The Erasmus Without Paper (EWP) initiative promises Higher Education Institutions (HEIs) to exchange information in the context of student mobility swiftly and securely. To do this, it uses digital technology to pave the way to manage mobilities more efficiently. But what does this mean? And how does it work?  Let's look under the hood of the EWP Network at one of the core components, the so-called Application Programming Interfaces, shortly referred to as APIs.

How do APIs work?

APIs are mechanisms that enable two software components to communicate with each other. Compare it with how you order in a restaurant. To order food from the kitchen, you rely on the restaurant staff. They provide the menu (with the available food and beverages), you use them to request your order from the chef and they deliver your order at the table. Behind the scenes “data” is exchanged between you and the chef.

This is similar to how APIs collect and provide data between two systems. You request data from the EWP network, or use the API to send data in the form of an interinstitutional agreement (IIA) or learning agreement (LA) to another HEI / user that is connected to the network. In this case, all systems can communicate with each other via the EWP network. Developers implementing your mobility software need to connect their system to the system of your partners using APIs.

For this to work, it is crucial to share the information in a “common data structure”. This is because it allows sharing data that all systems can recognise and translate it back to their own data structure. Imagine a mobility that starts on the first of May 2023. One system may use the dd/mm/yyyy format for dates while the partner is using mm/dd/yyyy. The difference in format entails a difference of 5 months for the start of this mobility: 01/05/2023 vs 05/01/2023. How is this done? APIs use a set of definitions and protocols to make sure they “speak the same language” and share information in the same format.

API specifications

The EWP Consortium provides the API specifications, which describe what data should be exchanged and what actions are required from the partner to be able to work with a specific data set (for example, the API specifications are different for the IIAs and LAs API). It is up to the organization managing the local software (this can be a third-party provider or your university's IT department) to develop the business processes on what should happen with the data retrieved via the EWP network. This is part of what is called ‘the local implementation'. To make sure the processes are tailored to the needs of its end users, development teams providing the mobility software should cooperate closely with the International Relations Office (at a central or faculty level).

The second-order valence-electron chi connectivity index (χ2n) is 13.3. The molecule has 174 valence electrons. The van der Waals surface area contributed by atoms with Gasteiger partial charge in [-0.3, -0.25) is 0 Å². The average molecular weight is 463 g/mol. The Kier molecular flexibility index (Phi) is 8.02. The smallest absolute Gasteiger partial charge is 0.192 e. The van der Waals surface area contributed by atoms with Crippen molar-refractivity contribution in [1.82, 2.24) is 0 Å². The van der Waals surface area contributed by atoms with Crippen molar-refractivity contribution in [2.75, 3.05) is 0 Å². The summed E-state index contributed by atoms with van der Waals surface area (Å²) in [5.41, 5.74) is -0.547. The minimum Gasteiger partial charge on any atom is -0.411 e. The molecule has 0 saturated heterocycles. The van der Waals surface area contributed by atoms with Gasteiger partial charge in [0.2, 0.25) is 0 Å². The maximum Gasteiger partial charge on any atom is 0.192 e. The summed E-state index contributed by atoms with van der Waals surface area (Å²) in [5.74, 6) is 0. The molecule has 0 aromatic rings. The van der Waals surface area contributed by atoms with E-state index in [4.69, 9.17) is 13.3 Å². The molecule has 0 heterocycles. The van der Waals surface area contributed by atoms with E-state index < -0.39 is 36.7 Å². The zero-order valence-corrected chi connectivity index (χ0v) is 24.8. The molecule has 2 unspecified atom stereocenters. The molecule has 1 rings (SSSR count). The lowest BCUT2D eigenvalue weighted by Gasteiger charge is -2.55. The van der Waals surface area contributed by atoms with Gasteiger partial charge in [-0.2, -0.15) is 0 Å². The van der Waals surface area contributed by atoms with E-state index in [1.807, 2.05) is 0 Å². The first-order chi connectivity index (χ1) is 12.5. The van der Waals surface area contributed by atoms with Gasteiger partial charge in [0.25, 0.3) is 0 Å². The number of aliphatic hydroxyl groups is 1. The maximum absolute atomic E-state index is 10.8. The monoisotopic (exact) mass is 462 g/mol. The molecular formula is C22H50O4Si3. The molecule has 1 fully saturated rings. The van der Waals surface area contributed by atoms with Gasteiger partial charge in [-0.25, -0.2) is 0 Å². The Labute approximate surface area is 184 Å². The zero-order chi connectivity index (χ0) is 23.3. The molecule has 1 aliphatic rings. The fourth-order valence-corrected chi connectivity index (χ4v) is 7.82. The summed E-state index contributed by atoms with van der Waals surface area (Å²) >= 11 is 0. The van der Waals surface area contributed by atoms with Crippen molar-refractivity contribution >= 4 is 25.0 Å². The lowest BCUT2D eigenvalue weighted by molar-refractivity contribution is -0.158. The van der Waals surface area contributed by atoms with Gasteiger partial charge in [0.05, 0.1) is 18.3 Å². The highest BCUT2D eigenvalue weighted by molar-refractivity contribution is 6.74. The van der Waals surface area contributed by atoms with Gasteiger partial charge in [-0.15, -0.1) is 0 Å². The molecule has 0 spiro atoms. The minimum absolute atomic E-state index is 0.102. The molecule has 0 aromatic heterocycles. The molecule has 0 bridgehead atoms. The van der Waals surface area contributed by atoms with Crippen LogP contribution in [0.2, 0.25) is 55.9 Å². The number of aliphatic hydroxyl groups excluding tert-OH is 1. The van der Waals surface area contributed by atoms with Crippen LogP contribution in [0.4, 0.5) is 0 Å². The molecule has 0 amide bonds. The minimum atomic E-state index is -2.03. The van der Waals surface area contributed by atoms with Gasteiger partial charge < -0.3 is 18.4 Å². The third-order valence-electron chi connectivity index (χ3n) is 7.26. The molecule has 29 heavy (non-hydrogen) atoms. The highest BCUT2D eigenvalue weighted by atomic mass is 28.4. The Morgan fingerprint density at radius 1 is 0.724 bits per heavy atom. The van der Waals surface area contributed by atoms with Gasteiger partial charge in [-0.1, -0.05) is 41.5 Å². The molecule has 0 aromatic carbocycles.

To optimize the exchange of data, some important decisions are made at network level. For example, in case of the learning agreement (LA) it was decided that the student and the sending HEI should first approve an LA before the receiving HEI can either approve the LA or reject it with comments. These decisions impact which data is exchanged and what actions are required from the partner for that specific process (IIAs, or LAs).

API: governance

The impact of such decisions taken at the level of EWP cannot be underestimated. That is why there is a chain of actors involved in the design of APIs. First, there is the development team of the University of Warsaw who are responsible for the API specification. They rely on DG Education and Culture for the main programme document templates (determining what information is required). Secondly, there is the Business Process Owner forum who are specialists when it comes to mobility processes. A third important actor is the Infrastructure Forum where developers discuss several design options. Many discussions are also happening online via the GitHub forum for developers. In all these discussions the European Commission takes part as well.

Changes to existing APIs that are already implemented by many HEIs and software providers, are to be avoided as much as possible. For each change in the API everyone using these APIs need to modify their implementation, resulting in a lot of work and potentially new errors. Changes are only considered to add new essential functionalities and improve the mobility process. An example of an idea that is currently under discussion, has to do with the possibility to change an existing IIA (which is not possible now). To make that possible, developers are examining the best technical solutions to modify approved agreements. In the near future, such functionality will be rolled out, both at the level of the network and at the level of the local implementation.

Now how can you participate in these discussions? First of all you can join the Business User Groups and share your suggestions via this channel. Secondly you can suggest a change or improvement via the ESCI Service Desk. And finally, you can also get in touch with your development team who can bring up issues via GitHub or at the Infrastructure Forum. 

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